Dr. Dean Richardson to Discuss “Fixing Broken Horses”

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On Tuesday, May 5, at 6:30 p.m., renowned orthopedic surgeon Dr. Dean Richardson will present his lecture “Fixing Broken Horses.” The presentation is part of the First Tuesday Lecture Series at Penn Vet’s New Bolton Center, 382 West Street Road, Kennett Square, PA.

Richardson is the Charles W. Raker Professor of Equine Surgery and Chief of Large Animal Surgery at New Bolton Center, and he is board certified by the American College of Veterinary Surgeons.

The series offers free lectures to the public on equine topics the first Tuesday of each month. The lectures take place in New Bolton Center’s Alumni Hall. Due to limited seating, reservations are recommended and can be made by contacting Barbara Belt at beltb@vet.upenn.edu.

Although the perception persists that horses with fractures cannot be saved, there continue to be advances in the treatment of major injuries in horses. A combination of more sophisticated imaging and devices allows veterinarians to manage many serious injuries far more successfully than even five years ago. Richardson will present examples of the current state-of-the-art in equine fracture treatment. “In other words, why we do NOT have to shoot a horse with a fracture,” Richardson said.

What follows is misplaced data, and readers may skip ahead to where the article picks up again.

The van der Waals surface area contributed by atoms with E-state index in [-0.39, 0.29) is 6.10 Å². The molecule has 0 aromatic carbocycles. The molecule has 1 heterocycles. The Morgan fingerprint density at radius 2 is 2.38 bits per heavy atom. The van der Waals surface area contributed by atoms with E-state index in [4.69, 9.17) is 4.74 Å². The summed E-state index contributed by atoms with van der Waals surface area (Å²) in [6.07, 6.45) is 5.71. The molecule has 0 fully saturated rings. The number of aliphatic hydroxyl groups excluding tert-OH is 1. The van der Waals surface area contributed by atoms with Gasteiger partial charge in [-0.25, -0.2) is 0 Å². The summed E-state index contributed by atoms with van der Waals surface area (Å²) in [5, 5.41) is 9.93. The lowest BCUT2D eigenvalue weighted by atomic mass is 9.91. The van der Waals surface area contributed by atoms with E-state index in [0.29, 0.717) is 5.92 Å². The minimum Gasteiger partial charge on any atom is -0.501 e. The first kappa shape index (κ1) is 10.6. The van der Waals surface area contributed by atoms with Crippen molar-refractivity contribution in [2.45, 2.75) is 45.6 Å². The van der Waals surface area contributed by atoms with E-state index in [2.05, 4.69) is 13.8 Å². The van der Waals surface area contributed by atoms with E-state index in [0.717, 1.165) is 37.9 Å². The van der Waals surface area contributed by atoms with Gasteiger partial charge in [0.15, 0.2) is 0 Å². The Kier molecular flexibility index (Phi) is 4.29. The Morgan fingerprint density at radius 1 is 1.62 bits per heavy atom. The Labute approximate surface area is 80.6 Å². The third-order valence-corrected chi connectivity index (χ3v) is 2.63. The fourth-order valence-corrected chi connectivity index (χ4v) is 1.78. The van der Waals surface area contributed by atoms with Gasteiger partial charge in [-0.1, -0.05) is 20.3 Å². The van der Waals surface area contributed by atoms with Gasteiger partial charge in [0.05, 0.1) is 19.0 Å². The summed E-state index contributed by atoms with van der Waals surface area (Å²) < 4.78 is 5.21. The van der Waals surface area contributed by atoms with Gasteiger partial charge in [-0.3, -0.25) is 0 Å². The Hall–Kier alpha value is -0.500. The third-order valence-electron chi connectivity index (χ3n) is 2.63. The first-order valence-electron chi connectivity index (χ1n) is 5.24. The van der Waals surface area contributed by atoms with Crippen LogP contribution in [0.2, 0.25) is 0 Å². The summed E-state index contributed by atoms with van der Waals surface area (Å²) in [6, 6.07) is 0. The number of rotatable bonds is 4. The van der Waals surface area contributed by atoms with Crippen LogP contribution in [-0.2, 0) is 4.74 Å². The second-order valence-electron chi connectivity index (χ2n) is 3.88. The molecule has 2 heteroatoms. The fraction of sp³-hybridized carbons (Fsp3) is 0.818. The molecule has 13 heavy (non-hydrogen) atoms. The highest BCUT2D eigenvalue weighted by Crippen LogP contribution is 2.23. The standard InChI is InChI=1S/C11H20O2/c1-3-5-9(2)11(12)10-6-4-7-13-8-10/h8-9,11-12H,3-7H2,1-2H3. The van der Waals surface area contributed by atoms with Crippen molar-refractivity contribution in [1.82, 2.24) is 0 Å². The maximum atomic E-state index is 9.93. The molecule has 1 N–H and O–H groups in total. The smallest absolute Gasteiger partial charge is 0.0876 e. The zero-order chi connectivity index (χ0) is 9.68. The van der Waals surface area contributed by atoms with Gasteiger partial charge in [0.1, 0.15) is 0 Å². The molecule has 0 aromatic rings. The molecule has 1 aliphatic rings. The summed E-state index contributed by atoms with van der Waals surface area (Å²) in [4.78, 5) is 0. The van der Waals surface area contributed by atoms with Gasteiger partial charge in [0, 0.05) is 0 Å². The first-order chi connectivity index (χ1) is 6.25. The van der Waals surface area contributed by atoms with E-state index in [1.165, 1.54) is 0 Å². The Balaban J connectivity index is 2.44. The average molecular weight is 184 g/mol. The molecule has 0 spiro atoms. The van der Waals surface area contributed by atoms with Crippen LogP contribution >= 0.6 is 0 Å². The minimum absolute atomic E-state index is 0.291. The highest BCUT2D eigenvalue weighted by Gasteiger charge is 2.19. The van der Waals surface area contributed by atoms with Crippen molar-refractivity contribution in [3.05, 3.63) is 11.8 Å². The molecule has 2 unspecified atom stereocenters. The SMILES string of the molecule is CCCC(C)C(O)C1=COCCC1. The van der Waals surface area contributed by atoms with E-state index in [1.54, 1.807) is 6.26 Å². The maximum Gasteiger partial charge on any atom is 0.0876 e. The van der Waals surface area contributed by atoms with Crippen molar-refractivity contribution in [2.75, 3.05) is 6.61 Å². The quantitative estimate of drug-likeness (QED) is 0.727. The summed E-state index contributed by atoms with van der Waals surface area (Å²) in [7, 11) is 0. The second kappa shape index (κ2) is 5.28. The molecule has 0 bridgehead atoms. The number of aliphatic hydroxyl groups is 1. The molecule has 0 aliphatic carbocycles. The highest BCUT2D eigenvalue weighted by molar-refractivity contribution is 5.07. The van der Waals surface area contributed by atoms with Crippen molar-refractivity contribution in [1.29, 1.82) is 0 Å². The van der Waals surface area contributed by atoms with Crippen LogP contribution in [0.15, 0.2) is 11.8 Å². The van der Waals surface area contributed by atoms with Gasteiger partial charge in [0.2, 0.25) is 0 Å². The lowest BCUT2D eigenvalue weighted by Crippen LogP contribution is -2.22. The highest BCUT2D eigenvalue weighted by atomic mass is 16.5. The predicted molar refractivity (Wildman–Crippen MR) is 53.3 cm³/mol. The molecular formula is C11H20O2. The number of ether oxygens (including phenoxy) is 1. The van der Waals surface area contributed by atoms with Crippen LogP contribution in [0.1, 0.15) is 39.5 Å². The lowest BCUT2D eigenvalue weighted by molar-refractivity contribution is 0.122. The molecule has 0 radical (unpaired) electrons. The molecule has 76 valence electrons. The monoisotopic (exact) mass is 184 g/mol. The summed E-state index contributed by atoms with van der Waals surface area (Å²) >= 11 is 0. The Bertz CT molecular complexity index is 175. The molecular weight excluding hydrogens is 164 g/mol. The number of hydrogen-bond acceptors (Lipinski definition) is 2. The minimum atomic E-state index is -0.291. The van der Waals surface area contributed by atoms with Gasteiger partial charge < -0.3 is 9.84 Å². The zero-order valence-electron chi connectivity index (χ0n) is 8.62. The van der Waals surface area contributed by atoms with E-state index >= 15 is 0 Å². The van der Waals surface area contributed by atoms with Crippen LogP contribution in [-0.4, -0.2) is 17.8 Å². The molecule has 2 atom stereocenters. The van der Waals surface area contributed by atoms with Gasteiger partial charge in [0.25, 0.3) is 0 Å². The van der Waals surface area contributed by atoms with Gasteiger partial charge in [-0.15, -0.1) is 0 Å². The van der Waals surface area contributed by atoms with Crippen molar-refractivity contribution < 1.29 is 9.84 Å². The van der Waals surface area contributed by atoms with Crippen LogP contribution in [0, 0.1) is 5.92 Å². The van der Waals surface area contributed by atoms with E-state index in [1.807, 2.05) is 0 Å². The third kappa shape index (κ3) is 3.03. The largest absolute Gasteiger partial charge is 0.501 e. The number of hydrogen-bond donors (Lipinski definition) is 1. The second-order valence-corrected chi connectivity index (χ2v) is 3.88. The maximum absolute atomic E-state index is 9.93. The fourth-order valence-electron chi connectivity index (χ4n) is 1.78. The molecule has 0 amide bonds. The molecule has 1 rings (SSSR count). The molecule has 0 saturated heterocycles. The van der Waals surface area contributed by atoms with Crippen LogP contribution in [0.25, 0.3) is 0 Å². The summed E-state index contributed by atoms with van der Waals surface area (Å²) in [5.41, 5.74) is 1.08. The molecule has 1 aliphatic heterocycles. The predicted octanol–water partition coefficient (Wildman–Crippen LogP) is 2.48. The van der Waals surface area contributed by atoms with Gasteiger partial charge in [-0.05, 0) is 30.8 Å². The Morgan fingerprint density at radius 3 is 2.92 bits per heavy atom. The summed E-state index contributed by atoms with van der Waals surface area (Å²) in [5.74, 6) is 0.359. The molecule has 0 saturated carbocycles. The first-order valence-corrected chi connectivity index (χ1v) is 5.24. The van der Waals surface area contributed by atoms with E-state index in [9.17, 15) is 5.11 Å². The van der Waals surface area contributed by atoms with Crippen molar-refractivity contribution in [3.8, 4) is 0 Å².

The next First Tuesday Lecture, scheduled for June 2, will feature Dr. Laura Johnstone, who will discuss treating cancer in horses.

About the First Tuesday Lecture Series


During the First Tuesday Lecture Series, faculty and clinicians at New Bolton Center share current information on topics of interest and relevance to horse owners and caregivers throughout the region. Many of the lectures highlight the advanced techniques performed by Penn Vet’s team of leading clinicians and the state-of-the-art equipment and facilities available to ensure the best possible outcomes for patients.

About Penn Vet


Penn Vet is a global leader in veterinary medicine education, research, and clinical care. Founded in 1884, Penn Vet is the only veterinary school developed in association with a medical school. The school is a proud member of the One Health Initiative, linking human, animal, and environmental health.

Penn Vet serves a diverse population of animals at its two campuses, which include extensive diagnostic and research laboratories. New Bolton Center, Penn Vet's large-animal hospital on nearly 700 acres in rural Kennett Square, PA, cares for horses and livestock/farm animals. The hospital handles more than 4,000 patient visit a year, while the Field Service treats nearly 36,000 patients at local farms. In addition, New Bolton Center's campus includes a swine center, working dairy, and poultry unit that provide valuable research for the agriculture industry. Ryan Hospital in Philadelphia provides care for dogs, cats, and other domestic/companion animals, handling more than 31,000 patient visits a year.

For more information, visit www.vet.upenn.edu.